Wednesday, June 17, 2009

The Connection

Speaking of thought provoking, check out the work being done over at elearnspace:
...being a literate person is not so much about what you know, but about how you know things are connected.

This is a riff on the old adage that it's not what you know, but how you know. I like the extension to connectedness; it feels right. Because we really are living through times -- as the examples of #IranElection and Twitterfall have demonstrated wholeheartedly -- in which understanding how to read the connection is crucial to the understanding of the content or situation at hand.

Just yesterday I got in a comments-argument with a fellow Web-citizen over the value of traditional media versus social media. What amounted to a lot of bickering really made me pause upon reflection this morning that really it's just a matter of how we read the connections made by either media.

It was my interloper's perspective that traditional media was more authoritative because the reporters are professionals. My argument against that is that because they are professionals, they are bound by the customs of their institutions -- whether we're talking about the ethics of their profession or the top-down management of news via the hierarchy that exists in corporate media.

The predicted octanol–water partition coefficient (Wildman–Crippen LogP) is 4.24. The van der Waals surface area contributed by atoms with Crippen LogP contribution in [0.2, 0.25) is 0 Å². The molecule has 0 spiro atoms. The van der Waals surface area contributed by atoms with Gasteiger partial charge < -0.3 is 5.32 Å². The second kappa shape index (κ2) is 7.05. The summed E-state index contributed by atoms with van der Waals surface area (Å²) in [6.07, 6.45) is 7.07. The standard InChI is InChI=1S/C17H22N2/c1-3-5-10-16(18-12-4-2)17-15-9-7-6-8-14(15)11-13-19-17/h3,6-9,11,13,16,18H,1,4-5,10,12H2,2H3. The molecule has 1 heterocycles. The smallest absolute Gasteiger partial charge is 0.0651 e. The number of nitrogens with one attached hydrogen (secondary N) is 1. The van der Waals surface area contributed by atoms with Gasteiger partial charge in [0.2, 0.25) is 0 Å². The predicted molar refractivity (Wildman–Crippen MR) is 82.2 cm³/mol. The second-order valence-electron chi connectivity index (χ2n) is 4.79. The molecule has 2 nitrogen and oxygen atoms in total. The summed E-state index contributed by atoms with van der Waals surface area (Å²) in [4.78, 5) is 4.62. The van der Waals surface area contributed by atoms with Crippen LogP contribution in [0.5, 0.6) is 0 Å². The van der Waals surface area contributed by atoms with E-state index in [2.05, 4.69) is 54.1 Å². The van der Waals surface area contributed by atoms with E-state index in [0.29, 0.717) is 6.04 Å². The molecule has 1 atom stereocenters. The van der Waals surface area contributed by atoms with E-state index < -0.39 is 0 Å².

It was my perspective that, though there are obviously dubious positions that will emerge, by and large the critical mass of the blogosphere actually keeps things relatively honest; thereby, videos and pictures and news reports Tweeted by amateurs-on-the-street are just as viable a news source as any professionally tweaked report. Now, an argument can certainly be made that mass-made anonymous media could easily be rife with untruth. Point taken.

In the end result, what it really comes down to is understanding the connection.

How is the traditional reporter connecting to you; what are the filters? Editors? Advertising dollars?

How is the amateur-on-the-street connecting to you? What are the motives? Biases?

We have always taught our students to be aware of bias. But now it's taken a new turn. And it's the turn that hints at the dilemma in 21st century media. Big corporate machines vs. Mr. Nobody. It's an age old story; but now, Mr. Nobody has equal billing.

Make the connections.

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